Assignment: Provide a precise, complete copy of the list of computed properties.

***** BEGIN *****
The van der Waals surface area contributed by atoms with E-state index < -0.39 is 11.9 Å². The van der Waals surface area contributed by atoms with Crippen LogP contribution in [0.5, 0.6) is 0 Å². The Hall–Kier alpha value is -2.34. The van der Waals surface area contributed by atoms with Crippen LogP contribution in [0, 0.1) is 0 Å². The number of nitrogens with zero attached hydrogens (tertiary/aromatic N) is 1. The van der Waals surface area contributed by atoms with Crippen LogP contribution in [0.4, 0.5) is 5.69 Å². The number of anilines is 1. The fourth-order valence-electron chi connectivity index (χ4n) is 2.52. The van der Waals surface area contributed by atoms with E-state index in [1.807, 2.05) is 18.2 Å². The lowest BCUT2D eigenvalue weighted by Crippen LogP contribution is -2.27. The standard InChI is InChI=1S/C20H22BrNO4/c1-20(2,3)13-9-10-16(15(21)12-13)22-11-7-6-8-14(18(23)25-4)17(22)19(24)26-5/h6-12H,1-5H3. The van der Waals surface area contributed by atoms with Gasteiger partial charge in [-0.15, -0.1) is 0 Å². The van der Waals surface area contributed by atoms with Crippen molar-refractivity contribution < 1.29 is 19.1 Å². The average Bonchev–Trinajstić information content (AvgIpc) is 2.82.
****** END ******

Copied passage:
The van der Waals surface area contributed by atoms with E-state index < -0.39 is 11.9 Å². The van der Waals surface area contributed by atoms with Crippen LogP contribution in [0.5, 0.6) is 0 Å². The Hall–Kier alpha value is -2.34. The van der Waals surface area contributed by atoms with Crippen LogP contribution in [0, 0.1) is 0 Å². The number of nitrogens with zero attached hydrogens (tertiary/aromatic N) is 1. The van der Waals surface area contributed by atoms with Crippen LogP contribution in [0.4, 0.5) is 5.69 Å². The number of anilines is 1. The fourth-order valence-electron chi connectivity index (χ4n) is 2.52. The van der Waals surface area contributed by atoms with E-state index in [1.807, 2.05) is 18.2 Å². The lowest BCUT2D eigenvalue weighted by Crippen LogP contribution is -2.27. The standard InChI is InChI=1S/C20H22BrNO4/c1-20(2,3)13-9-10-16(15(21)12-13)22-11-7-6-8-14(18(23)25-4)17(22)19(24)26-5/h6-12H,1-5H3. The van der Waals surface area contributed by atoms with Gasteiger partial charge in [-0.15, -0.1) is 0 Å². The van der Waals surface area contributed by atoms with Crippen molar-refractivity contribution < 1.29 is 19.1 Å². The average Bonchev–Trinajstić information content (AvgIpc) is 2.82.